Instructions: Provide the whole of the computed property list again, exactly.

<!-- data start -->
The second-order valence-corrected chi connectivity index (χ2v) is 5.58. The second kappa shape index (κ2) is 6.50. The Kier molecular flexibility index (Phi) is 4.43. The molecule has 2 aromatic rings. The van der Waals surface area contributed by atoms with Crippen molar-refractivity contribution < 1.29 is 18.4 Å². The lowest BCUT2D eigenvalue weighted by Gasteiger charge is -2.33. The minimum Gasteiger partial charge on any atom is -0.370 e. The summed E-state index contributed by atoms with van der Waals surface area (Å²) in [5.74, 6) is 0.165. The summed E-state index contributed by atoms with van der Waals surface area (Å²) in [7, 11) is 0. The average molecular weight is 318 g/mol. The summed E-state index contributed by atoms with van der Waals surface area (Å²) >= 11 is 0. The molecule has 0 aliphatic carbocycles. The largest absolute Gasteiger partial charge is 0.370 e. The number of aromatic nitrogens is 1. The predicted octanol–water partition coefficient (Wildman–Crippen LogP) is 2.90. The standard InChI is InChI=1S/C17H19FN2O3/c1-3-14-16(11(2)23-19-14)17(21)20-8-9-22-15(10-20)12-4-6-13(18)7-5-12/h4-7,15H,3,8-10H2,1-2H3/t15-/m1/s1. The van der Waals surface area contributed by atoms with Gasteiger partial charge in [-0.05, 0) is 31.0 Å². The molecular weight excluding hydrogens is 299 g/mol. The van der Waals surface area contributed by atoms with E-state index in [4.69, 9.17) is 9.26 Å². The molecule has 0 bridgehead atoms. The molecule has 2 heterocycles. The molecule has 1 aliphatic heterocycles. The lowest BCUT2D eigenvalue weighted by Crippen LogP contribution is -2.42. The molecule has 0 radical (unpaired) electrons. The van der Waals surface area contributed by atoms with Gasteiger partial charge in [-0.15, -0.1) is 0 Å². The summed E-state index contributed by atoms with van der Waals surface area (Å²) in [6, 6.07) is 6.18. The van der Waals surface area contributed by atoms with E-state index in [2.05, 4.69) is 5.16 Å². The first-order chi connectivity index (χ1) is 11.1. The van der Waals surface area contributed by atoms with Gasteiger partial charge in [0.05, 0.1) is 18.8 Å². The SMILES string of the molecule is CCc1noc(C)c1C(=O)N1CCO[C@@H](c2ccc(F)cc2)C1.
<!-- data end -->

The second-order valence-corrected chi connectivity index (χ2v) is 5.58. The second kappa shape index (κ2) is 6.50. The Kier molecular flexibility index (Phi) is 4.43. The molecule has 2 aromatic rings. The van der Waals surface area contributed by atoms with Crippen molar-refractivity contribution < 1.29 is 18.4 Å². The lowest BCUT2D eigenvalue weighted by Gasteiger charge is -2.33. The minimum Gasteiger partial charge on any atom is -0.370 e. The summed E-state index contributed by atoms with van der Waals surface area (Å²) in [5.74, 6) is 0.165. The summed E-state index contributed by atoms with van der Waals surface area (Å²) in [7, 11) is 0. The average molecular weight is 318 g/mol. The summed E-state index contributed by atoms with van der Waals surface area (Å²) >= 11 is 0. The molecule has 0 aliphatic carbocycles. The largest absolute Gasteiger partial charge is 0.370 e. The number of aromatic nitrogens is 1. The predicted octanol–water partition coefficient (Wildman–Crippen LogP) is 2.90. The standard InChI is InChI=1S/C17H19FN2O3/c1-3-14-16(11(2)23-19-14)17(21)20-8-9-22-15(10-20)12-4-6-13(18)7-5-12/h4-7,15H,3,8-10H2,1-2H3/t15-/m1/s1. The van der Waals surface area contributed by atoms with Gasteiger partial charge in [-0.05, 0) is 31.0 Å². The molecular weight excluding hydrogens is 299 g/mol. The van der Waals surface area contributed by atoms with E-state index in [4.69, 9.17) is 9.26 Å². The molecule has 0 bridgehead atoms. The molecule has 2 heterocycles. The molecule has 1 aliphatic heterocycles. The lowest BCUT2D eigenvalue weighted by Crippen LogP contribution is -2.42. The molecule has 0 radical (unpaired) electrons. The van der Waals surface area contributed by atoms with Gasteiger partial charge in [-0.15, -0.1) is 0 Å². The summed E-state index contributed by atoms with van der Waals surface area (Å²) in [6, 6.07) is 6.18. The van der Waals surface area contributed by atoms with E-state index in [2.05, 4.69) is 5.16 Å². The first-order chi connectivity index (χ1) is 11.1. The van der Waals surface area contributed by atoms with Gasteiger partial charge in [0.05, 0.1) is 18.8 Å². The SMILES string of the molecule is CCc1noc(C)c1C(=O)N1CCO[C@@H](c2ccc(F)cc2)C1.